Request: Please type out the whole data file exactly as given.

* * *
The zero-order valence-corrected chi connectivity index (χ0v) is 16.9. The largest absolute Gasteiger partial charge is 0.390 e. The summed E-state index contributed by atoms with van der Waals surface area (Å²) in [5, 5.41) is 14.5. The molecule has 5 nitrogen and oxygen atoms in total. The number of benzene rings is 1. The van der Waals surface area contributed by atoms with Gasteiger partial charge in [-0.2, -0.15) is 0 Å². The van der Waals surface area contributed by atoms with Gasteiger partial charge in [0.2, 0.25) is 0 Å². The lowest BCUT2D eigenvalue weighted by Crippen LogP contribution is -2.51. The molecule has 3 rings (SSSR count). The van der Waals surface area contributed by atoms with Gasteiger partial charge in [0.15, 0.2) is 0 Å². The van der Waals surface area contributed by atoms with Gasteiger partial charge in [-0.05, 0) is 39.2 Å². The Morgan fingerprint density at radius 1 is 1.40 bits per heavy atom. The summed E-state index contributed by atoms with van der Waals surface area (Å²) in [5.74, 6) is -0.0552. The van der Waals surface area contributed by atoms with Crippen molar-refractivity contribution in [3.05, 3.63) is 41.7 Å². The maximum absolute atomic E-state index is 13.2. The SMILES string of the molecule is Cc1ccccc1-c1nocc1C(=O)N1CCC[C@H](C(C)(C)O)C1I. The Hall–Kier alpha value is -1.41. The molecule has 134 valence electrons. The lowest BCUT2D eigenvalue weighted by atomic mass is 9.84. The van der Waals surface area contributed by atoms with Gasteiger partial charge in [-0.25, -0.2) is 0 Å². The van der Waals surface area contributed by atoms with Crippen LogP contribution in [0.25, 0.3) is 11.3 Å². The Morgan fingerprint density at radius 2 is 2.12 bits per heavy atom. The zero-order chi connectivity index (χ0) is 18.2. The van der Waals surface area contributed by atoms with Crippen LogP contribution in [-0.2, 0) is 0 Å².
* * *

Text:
The zero-order valence-corrected chi connectivity index (χ0v) is 16.9. The largest absolute Gasteiger partial charge is 0.390 e. The summed E-state index contributed by atoms with van der Waals surface area (Å²) in [5, 5.41) is 14.5. The molecule has 5 nitrogen and oxygen atoms in total. The number of benzene rings is 1. The van der Waals surface area contributed by atoms with Gasteiger partial charge in [-0.2, -0.15) is 0 Å². The van der Waals surface area contributed by atoms with Gasteiger partial charge in [0.2, 0.25) is 0 Å². The lowest BCUT2D eigenvalue weighted by Crippen LogP contribution is -2.51. The molecule has 3 rings (SSSR count). The van der Waals surface area contributed by atoms with Gasteiger partial charge in [0.15, 0.2) is 0 Å². The van der Waals surface area contributed by atoms with Gasteiger partial charge in [-0.05, 0) is 39.2 Å². The Morgan fingerprint density at radius 1 is 1.40 bits per heavy atom. The summed E-state index contributed by atoms with van der Waals surface area (Å²) in [5.74, 6) is -0.0552. The van der Waals surface area contributed by atoms with Crippen molar-refractivity contribution in [3.05, 3.63) is 41.7 Å². The maximum absolute atomic E-state index is 13.2. The SMILES string of the molecule is Cc1ccccc1-c1nocc1C(=O)N1CCC[C@H](C(C)(C)O)C1I. The Hall–Kier alpha value is -1.41. The molecule has 134 valence electrons. The lowest BCUT2D eigenvalue weighted by atomic mass is 9.84. The van der Waals surface area contributed by atoms with Gasteiger partial charge in [-0.25, -0.2) is 0 Å². The van der Waals surface area contributed by atoms with Crippen LogP contribution in [0.25, 0.3) is 11.3 Å². The Morgan fingerprint density at radius 2 is 2.12 bits per heavy atom. The zero-order chi connectivity index (χ0) is 18.2. The van der Waals surface area contributed by atoms with Crippen LogP contribution in [-0.2, 0) is 0 Å².